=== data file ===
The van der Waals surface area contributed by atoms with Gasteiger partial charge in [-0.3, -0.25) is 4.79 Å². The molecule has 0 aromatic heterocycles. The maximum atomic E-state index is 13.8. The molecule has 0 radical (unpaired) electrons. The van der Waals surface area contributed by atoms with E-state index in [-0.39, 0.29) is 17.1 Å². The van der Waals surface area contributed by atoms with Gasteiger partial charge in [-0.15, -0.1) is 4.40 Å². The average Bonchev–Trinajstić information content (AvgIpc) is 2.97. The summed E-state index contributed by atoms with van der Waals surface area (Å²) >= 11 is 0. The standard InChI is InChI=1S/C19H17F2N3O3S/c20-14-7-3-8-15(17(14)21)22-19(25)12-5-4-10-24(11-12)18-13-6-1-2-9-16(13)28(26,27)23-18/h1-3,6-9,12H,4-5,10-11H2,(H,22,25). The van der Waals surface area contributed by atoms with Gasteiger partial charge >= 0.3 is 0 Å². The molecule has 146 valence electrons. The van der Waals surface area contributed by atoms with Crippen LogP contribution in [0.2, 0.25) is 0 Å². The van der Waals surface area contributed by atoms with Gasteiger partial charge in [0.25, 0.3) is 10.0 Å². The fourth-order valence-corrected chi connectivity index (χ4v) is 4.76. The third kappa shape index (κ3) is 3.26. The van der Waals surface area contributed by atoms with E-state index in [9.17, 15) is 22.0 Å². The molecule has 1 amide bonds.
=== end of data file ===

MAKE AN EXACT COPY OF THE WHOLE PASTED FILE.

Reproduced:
The van der Waals surface area contributed by atoms with Gasteiger partial charge in [-0.3, -0.25) is 4.79 Å². The molecule has 0 aromatic heterocycles. The maximum atomic E-state index is 13.8. The molecule has 0 radical (unpaired) electrons. The van der Waals surface area contributed by atoms with E-state index in [-0.39, 0.29) is 17.1 Å². The van der Waals surface area contributed by atoms with Gasteiger partial charge in [-0.15, -0.1) is 4.40 Å². The average Bonchev–Trinajstić information content (AvgIpc) is 2.97. The summed E-state index contributed by atoms with van der Waals surface area (Å²) >= 11 is 0. The standard InChI is InChI=1S/C19H17F2N3O3S/c20-14-7-3-8-15(17(14)21)22-19(25)12-5-4-10-24(11-12)18-13-6-1-2-9-16(13)28(26,27)23-18/h1-3,6-9,12H,4-5,10-11H2,(H,22,25). The van der Waals surface area contributed by atoms with Gasteiger partial charge >= 0.3 is 0 Å². The molecule has 146 valence electrons. The van der Waals surface area contributed by atoms with Crippen LogP contribution in [0.2, 0.25) is 0 Å². The van der Waals surface area contributed by atoms with Gasteiger partial charge in [0.25, 0.3) is 10.0 Å². The fourth-order valence-corrected chi connectivity index (χ4v) is 4.76. The third kappa shape index (κ3) is 3.26. The van der Waals surface area contributed by atoms with E-state index in [9.17, 15) is 22.0 Å². The molecule has 1 amide bonds.